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LATEEN (the Anglicized form of Fr. la...

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Originally appearing in Volume V16, Page 240 of the 1911 Encyclopedia Britannica.
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LATEEN (the Anglicized form of Fr. latine, i.e. voile latine, Latin sail, so-called as the chief form of rig in the Mediterranean), a certain kind of triangular sail, having a long yard by which it is suspended to the mast. A " lateener " is a vessel rigged with a lateen sail and yard. This rig was formerly much used, and is still the typical sail of the felucca of the Mediterranean, and dhow of the Arabian Sea. LA TENE (Lat. tennis, shallow), the site of a lake-dwelling at the north end of Lake Neuchatel, between Marin and Prefargier. According to some, it was originally a Helvetic oppidum; according to others, a Gallic commercial settlement. R. Forrer distinguishes an older semi-military, and a younger civilian settlement, the former a Gallic customs station, the Roman clergy and populace, or of the imperial ratification, there latter, which may be compared to the canabae of the Roman camps, containing the booths and taverns used by soldiers and sailors. He also considers the older station to have been, not as usually supposed, Helvetic, but pre- or proto-Helvetic, the character of which changed with the advance of the Helvetii into Switzerland (c. zso-zoo B.C.). La Tene has given its name to a period of culture (c. 500 B.C.—A.D. 100), the phase of the Iron age succeeding the Hallstatt phase, not as being its starting-point, but because the finds are the best known of their kind. The latter are divided into early (c. 500-250 B.C.), middle (250-100 B.c.) and late (zoo B.C.-A.D. 100), and chiefly belong to the middle period. They are mostly of iron, and consist of swords, spear-heads, axes, scythes and knives, which exhibit a remark-able agreement with the description of the weapons of the southern Celts given by Diodorus Siculus. There are also brooches, bronze kettles, torques, small bronze ear-rings with little glass pearls of various colours, belt-hooks and pins for fastening articles of clothing. The La Tene culture made its way through France across to England, where it has received the name of " late Celtic "; a remarkable find has been made at Aylesford in Kent. See F. Keller, Lake Dwellings of Switzerland, vi. (Eng. trans., 1878) ; V. Gross, La Tene un oppidum helvete (1886) ; E. Vouga, Les Helvetes a La Tene (1886) ; P. Reinecke, Zur Kenntnis der la Tene Denkmaler der Zone nordwarts der Alpen (Mainzer Festschrift, 1902) ; R. Ferrer, Reallexikon der prahistorischen . . . Altertumer (1907), where many illustrations are given.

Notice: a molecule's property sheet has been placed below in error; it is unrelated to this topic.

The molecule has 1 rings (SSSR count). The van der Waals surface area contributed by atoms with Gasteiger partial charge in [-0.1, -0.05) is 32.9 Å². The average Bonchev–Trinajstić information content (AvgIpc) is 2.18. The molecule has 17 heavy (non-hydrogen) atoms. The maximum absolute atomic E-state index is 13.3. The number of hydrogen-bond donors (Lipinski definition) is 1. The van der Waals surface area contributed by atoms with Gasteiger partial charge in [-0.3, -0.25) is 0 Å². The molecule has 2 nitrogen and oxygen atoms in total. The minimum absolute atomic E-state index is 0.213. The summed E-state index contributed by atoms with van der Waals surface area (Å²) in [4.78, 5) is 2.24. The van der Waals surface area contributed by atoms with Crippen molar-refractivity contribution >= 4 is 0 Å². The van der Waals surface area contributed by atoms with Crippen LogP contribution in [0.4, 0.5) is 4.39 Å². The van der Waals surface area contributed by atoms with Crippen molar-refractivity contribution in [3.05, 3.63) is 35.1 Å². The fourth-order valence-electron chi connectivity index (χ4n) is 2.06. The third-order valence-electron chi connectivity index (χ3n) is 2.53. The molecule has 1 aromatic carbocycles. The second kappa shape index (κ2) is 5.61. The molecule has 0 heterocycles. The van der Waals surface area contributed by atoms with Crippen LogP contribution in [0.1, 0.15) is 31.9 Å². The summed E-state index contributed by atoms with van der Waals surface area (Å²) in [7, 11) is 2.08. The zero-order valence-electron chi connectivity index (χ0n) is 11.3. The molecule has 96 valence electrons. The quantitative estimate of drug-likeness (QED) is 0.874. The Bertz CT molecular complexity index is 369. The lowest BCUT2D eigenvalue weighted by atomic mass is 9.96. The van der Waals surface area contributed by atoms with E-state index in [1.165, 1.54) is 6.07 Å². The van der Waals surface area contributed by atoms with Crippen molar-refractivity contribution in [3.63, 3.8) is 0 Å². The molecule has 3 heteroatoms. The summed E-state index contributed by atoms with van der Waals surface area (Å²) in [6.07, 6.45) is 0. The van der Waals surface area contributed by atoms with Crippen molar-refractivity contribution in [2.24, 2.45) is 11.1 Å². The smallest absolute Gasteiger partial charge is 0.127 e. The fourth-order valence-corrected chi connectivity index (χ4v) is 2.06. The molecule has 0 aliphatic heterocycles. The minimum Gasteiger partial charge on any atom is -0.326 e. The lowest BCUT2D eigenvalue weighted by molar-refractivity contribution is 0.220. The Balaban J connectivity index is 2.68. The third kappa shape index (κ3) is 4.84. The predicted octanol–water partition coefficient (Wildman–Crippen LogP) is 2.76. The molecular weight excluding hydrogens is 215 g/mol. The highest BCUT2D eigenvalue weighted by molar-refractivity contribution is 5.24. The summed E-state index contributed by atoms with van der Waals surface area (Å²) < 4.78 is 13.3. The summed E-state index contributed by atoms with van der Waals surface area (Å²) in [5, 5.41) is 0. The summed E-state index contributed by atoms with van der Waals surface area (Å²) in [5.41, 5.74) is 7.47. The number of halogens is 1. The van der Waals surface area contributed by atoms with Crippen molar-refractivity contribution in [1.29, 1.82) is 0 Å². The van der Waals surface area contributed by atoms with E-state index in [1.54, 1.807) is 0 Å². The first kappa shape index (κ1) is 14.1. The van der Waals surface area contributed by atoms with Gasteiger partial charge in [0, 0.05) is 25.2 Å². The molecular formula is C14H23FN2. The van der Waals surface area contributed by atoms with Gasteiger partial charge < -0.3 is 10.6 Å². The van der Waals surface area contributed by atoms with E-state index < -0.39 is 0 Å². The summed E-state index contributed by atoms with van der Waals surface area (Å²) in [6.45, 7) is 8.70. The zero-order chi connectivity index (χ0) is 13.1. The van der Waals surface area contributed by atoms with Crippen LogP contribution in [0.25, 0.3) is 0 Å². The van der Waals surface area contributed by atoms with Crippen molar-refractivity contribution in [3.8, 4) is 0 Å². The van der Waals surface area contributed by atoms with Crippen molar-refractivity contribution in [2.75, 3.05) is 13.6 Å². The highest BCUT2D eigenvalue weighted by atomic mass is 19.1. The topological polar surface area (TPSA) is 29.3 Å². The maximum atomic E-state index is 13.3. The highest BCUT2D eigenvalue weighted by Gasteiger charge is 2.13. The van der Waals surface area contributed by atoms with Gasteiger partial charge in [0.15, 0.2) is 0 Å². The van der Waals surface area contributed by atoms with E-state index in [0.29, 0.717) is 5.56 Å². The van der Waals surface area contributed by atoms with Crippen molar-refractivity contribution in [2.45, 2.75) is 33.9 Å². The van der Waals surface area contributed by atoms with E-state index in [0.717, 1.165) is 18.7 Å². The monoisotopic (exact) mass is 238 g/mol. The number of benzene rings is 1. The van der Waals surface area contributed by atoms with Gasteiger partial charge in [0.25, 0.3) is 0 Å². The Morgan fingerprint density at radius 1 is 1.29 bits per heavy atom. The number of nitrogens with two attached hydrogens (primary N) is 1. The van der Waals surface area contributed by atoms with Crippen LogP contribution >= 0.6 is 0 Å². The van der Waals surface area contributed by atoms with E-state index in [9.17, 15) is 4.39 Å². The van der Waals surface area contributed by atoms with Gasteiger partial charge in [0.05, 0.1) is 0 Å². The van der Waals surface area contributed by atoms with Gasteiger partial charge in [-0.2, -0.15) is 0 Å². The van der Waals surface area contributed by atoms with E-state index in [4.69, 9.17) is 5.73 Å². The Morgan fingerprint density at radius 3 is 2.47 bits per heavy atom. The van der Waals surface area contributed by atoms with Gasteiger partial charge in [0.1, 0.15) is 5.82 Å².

End of Article: LATEEN (the Anglicized form of Fr. latine, i.e. voile latine, Latin sail, so-called as the chief form of rig in the Mediterranean)

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